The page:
For maximum concurrency, stored functions should minimize their side-effects; in particular, updating a table within a stored function can reduce concurrent operations on that table. A stored function acquires table locks before executing, to avoid inconsistency in the binary log due to mismatch of the order in which statements execute and when they appear in the log. When statement-based binary logging is used, statements that invoke a function are recorded rather than the statements executed within the function. Consequently, stored functions that update the same underlying tables do not execute in parallel. In contrast, stored procedures do not acquire table-level locks. All statements executed within stored procedures are written to the binary log, even for statement-based binary logging. See Binary Logging of Stored Programs.
The following limitations are specific to the Event Scheduler:
In MySQL 5.1.6 only, any table referenced in an event's action statement must be fully qualified with the name of the schema in which it occurs (that is, as
Beginning with MySQL 5.1.8, event names are handled in case-insensitive fashion. For example, this means that you cannot have two events in the same database (and—prior to MySQL 5.1.12—with the same definer) with the names
If you have events created in MySQL 5.1.7 or earlier which are assigned to the same database and have the same definer, and whose names differ only with respect to lettercase, then you must rename these events to respect case-sensitive handling before upgrading to MySQL 5.1.8 or later.
An event may not be created, altered, or dropped by a stored routine, trigger, or another event. An event also may not create, alter, or drop stored routines or triggers. (Bug #16409, Bug #18896)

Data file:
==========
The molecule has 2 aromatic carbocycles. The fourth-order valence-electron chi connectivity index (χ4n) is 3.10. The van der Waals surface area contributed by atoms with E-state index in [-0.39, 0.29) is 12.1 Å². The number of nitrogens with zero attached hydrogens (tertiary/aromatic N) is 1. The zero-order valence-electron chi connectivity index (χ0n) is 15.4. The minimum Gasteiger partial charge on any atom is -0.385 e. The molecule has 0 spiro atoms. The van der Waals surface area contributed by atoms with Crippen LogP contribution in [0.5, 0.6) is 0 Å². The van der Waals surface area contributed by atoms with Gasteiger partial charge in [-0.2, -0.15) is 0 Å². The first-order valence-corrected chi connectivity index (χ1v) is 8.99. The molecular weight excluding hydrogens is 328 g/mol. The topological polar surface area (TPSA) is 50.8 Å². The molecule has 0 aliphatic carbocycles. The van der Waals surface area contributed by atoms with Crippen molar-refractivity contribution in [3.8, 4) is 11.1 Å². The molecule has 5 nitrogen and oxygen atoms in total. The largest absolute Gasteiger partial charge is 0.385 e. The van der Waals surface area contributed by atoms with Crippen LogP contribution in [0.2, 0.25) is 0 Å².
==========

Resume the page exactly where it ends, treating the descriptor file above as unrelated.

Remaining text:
Event timings using the intervals
YEAR_MONTHare resolved in months; those using any other interval are resolved in seconds. There is no way to cause events scheduled to occur at the same second to execute in a given order. In addition—due to rounding, the nature of threaded applications, and the fact that a nonzero length of time is required to create events and to signal their execution—events may be delayed by as much as 1 or 2 seconds. However, the time shown in the
LAST_EXECUTEDcolumn or the
last_executedcolumn is always accurate to within one second of the actual event execution time. (See also Bug #16522.)
Each execution of the statements contained in the body of an event takes place in a new connection; thus, these statements has no effect in a given user session on the server's statement counts such as
Com_insertthat are displayed by
SHOW STATUS. However, such counts are updated in the global scope. (Bug #16422)
Prior to MySQL 5.1.12, you could not view another user's events in the
INFORMATION_SCHEMA.EVENTStable. In other words, any query made against this table was treated as though it contained the condition
DEFINER = CURRENT_USER()in the